Jamie: So, we've been through a massive digital transformation. We were fortunate enough in each of our locations have wine and spirits in our warehouses that we had already inspected and were processing for live auctions. When the stay-at-home orders came, we obviously knew that we weren't gonna be able to convene live auctions with any speed. So, we converted a number of those auctions to online-only auctions. And we sold probably about $8 million worth of property pretty rapidly in 4 or 5 different sales in different locations. So, we were planning... Actually, we recently launched a new auction platform, online auction platform. We're planning to still convert over to that over a period of a couple of years. And essentially, we did a two-year conversion in two months.

So, very, very fast. Yeah, we had multiple challenges but very successful outcomes. Our market has remained very, very strong, very consistent. We didn't adjust any of our auction estimates for any of our sales. And we have set multiple records in the spirits business for the most expensive Japanese whiskey, the most expensive cognac, the most expensive Dalmore. We set records in the wine auction business in terms of the top-end, the most expensive nat fusers, which is actually the bottles of Romanée-Conti. And so our market has been very, very consistent. We just concluded a $23 million series of sales in Hong Kong, which is our third highest series ever.

And so we've been conducting these auctions either online only. We have done some studio auctions, which is where we have an auctioneer performing live in our building, but we don't have any clients attending, so they're taking telephone bids and online bids and using absentee bids. And we actually have one of those coming up this Wednesday. And in Hong Kong, we did revert to live auctions about two weeks ago and we held a series of live auctions while doing the three. I absolutely agree with Ron that technology and the transformation is here. We won't be going back to printed catalogs for the vast majority of our sales. I think that the technology will play the biggest role in terms of the wine and spirits business and how transactions are done going forward.

Edward: Jamie, to follow up on that, how popular, you know, before the pandemic were online auctions in your space?

Jamie: So, it was a transition which we were all sort of slowly going through and navigating. And obviously, you needed a solid platform to be able to do that and we want enough of the tools and the bells and whistles. So, we didn't have all the tools and bells and whistles to do it, but obviously had no choice but to move forward. So, we were on a much slower progression. We've now got in the pipeline of a number of new updates to our technology coming very, very fast to continually improve it. So, I think we weren't fully embracing it beforehand and going on a slower trajectory, and now it's full-speed ahead.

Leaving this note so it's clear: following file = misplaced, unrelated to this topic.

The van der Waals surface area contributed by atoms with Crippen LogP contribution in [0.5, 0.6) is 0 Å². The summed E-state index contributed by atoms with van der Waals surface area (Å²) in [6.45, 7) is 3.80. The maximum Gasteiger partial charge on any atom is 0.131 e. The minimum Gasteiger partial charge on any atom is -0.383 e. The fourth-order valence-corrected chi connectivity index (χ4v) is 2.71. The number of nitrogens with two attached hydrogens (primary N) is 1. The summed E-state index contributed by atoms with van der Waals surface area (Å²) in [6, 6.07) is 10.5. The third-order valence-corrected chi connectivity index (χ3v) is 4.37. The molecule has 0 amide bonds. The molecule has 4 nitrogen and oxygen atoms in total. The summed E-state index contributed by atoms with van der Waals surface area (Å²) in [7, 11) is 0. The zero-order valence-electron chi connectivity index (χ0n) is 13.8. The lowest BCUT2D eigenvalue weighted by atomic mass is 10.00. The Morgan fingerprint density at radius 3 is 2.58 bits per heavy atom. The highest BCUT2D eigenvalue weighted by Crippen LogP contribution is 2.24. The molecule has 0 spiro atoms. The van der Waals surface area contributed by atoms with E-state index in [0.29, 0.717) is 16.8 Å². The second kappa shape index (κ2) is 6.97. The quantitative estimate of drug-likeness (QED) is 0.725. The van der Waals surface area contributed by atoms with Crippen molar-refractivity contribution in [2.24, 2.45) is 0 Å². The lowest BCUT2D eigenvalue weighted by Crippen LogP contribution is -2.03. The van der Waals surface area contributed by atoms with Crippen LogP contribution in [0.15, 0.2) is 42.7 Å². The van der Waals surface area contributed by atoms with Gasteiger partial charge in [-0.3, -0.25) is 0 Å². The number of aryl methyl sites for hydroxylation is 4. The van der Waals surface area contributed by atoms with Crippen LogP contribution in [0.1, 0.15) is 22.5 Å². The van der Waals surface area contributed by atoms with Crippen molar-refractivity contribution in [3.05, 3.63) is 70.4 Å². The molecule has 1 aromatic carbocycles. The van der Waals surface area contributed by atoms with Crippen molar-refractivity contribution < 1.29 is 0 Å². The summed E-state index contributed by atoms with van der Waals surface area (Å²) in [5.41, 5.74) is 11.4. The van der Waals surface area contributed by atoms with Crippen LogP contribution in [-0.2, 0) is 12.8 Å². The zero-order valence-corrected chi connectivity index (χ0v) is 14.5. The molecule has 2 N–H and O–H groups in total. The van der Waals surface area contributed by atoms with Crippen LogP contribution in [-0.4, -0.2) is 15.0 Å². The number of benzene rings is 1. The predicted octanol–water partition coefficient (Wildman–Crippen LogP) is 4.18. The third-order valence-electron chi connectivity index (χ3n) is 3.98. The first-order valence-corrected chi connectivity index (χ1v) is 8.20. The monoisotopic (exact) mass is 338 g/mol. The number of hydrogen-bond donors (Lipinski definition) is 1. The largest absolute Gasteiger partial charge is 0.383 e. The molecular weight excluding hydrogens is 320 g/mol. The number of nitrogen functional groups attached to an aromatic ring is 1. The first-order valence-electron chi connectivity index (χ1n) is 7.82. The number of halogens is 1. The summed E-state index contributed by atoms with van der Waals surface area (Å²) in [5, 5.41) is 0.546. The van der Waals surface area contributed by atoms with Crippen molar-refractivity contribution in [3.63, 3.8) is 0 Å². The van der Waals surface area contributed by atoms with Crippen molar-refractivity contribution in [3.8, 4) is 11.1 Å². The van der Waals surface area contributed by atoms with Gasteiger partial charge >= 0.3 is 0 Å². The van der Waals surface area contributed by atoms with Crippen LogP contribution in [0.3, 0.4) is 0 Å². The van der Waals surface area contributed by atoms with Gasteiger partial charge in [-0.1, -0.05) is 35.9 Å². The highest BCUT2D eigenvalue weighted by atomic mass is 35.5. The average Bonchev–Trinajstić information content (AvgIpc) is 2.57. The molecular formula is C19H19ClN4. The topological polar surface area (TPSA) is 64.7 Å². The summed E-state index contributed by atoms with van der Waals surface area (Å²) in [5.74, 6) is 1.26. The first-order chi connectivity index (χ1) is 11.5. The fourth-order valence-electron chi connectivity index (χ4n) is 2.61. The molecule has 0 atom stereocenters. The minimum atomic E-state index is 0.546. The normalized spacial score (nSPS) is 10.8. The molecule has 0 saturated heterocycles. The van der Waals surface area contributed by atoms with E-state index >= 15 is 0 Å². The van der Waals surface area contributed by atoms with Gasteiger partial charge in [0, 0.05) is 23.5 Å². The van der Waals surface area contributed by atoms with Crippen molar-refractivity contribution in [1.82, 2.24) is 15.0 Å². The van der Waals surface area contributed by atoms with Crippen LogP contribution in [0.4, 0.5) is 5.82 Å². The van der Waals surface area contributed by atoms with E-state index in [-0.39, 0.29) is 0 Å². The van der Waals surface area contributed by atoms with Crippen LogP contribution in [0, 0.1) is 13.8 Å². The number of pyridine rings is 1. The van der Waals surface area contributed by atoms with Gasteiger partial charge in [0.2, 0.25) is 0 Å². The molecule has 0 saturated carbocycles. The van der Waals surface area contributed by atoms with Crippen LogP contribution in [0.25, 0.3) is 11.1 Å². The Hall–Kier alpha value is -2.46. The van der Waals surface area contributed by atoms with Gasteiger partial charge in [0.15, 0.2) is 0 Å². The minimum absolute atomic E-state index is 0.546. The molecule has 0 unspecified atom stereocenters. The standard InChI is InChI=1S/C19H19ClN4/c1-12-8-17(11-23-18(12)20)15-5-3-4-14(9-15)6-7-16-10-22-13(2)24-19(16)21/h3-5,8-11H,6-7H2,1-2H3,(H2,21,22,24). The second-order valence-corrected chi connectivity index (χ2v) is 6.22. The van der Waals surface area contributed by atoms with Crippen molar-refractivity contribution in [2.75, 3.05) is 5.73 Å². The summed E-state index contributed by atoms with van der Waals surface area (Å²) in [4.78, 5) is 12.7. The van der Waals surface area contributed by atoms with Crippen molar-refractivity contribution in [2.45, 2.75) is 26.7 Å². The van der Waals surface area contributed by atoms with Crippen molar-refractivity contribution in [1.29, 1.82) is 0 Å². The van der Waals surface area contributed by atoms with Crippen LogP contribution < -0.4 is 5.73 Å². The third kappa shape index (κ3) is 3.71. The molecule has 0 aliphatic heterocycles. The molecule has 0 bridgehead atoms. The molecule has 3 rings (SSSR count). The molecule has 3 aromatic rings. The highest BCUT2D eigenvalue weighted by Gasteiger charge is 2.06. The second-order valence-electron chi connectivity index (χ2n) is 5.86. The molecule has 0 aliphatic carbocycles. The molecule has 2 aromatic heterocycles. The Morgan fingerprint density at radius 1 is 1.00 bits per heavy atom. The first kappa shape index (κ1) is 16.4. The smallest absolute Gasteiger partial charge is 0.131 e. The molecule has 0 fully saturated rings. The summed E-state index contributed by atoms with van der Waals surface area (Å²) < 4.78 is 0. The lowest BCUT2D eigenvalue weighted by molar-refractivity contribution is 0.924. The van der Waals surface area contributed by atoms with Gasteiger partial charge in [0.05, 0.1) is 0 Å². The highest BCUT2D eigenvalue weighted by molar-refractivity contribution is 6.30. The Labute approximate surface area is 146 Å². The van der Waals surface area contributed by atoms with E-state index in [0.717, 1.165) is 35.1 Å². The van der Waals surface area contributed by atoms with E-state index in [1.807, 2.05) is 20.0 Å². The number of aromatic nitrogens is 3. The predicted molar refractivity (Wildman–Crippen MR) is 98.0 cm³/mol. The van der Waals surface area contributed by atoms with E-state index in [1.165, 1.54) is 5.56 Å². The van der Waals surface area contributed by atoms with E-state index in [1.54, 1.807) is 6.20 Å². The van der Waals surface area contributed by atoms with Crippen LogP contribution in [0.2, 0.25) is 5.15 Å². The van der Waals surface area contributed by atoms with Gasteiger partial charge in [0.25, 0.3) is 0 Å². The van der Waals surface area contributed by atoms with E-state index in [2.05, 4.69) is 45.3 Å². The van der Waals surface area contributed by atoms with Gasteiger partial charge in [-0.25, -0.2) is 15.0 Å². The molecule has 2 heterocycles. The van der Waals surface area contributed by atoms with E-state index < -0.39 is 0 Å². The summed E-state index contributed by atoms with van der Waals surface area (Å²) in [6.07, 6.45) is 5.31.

Edward: Thanks. Ron, this is certainly not the first sort of soft times we've seen in these various different markets. Are there things that you can talk to us about some lessons learned that you've learned whether it's, you know, periods after the financial collapse in 2008 or in the '90s? Anything that's a good lesson learned that we can maybe consider going towards 2020?

Ron: Well, it's interesting. If you look back to Black Monday in 1987, that economic upheaval really didn't last that long. The crisis of 2008/2009 was passed pretty quickly. And before you knew it, there were new records being established in the salerooms. Dealers were opening new galleries and new many players were being attracted to the art fairs and to the art market in general. So, in the past, the economic upheavals have pretty much paused the market kind of paralyzed people for a short period of time, but things have always bounced back almost exactly the way they were before. This is very different, though, because I think we have... Every institution of the art market has been completely shut down and is being reinvented now. So, it's a very different and a highly unusual and kind of scary environment. I think the auction house has been really good in kind of leading the way with holding sales and getting some activity, people need to see momentum. I would say the one thing we've learned over the years is this, it's the value of art does not rise and fall with the stock market. Values are affected by matters of taste and demand, really not by Wall Street.

So, I think it's a cliché, but I think art will hold its value. It's just that the mechanism for dealing with art in the market is going to change and I think a lot of people are gonna have to get used to this new reality. And Jamie mentioned, for example, the online catalogs. I would say that before COVID-19, the auction houses were kind of gently trying to coax people to consign property for online sales as though it was a lesser mode of selling. In fact, there were a lot of things that were in the lower kind of value sort of kind of shoved into online sales. Now, that is gonna be the new reality. They're gonna get rid of catalogs, I think, and we're gonna see more and more marketing promotion through digital platforms and online sales. And I think just the recent examples have shown that they can be done very successfully.